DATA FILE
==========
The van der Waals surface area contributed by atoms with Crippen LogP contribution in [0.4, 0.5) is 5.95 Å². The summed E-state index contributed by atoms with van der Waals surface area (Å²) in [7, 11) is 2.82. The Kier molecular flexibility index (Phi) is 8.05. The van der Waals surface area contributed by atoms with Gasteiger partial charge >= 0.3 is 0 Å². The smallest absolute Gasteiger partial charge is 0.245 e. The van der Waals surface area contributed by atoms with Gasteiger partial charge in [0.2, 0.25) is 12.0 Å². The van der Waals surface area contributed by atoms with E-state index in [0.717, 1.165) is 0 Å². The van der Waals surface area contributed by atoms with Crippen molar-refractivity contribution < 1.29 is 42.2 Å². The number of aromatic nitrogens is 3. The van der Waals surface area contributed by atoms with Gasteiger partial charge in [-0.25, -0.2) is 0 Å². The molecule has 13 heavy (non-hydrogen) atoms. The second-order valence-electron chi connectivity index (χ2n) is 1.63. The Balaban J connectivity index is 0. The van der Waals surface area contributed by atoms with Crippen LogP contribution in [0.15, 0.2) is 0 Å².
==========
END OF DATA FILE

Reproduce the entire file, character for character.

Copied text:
The van der Waals surface area contributed by atoms with Crippen LogP contribution in [0.4, 0.5) is 5.95 Å². The summed E-state index contributed by atoms with van der Waals surface area (Å²) in [7, 11) is 2.82. The Kier molecular flexibility index (Phi) is 8.05. The van der Waals surface area contributed by atoms with Gasteiger partial charge >= 0.3 is 0 Å². The smallest absolute Gasteiger partial charge is 0.245 e. The van der Waals surface area contributed by atoms with Gasteiger partial charge in [0.2, 0.25) is 12.0 Å². The van der Waals surface area contributed by atoms with E-state index in [0.717, 1.165) is 0 Å². The van der Waals surface area contributed by atoms with Crippen molar-refractivity contribution < 1.29 is 42.2 Å². The number of aromatic nitrogens is 3. The van der Waals surface area contributed by atoms with Gasteiger partial charge in [-0.25, -0.2) is 0 Å². The molecule has 13 heavy (non-hydrogen) atoms. The second-order valence-electron chi connectivity index (χ2n) is 1.63. The Balaban J connectivity index is 0. The van der Waals surface area contributed by atoms with Crippen LogP contribution in [0.15, 0.2) is 0 Å².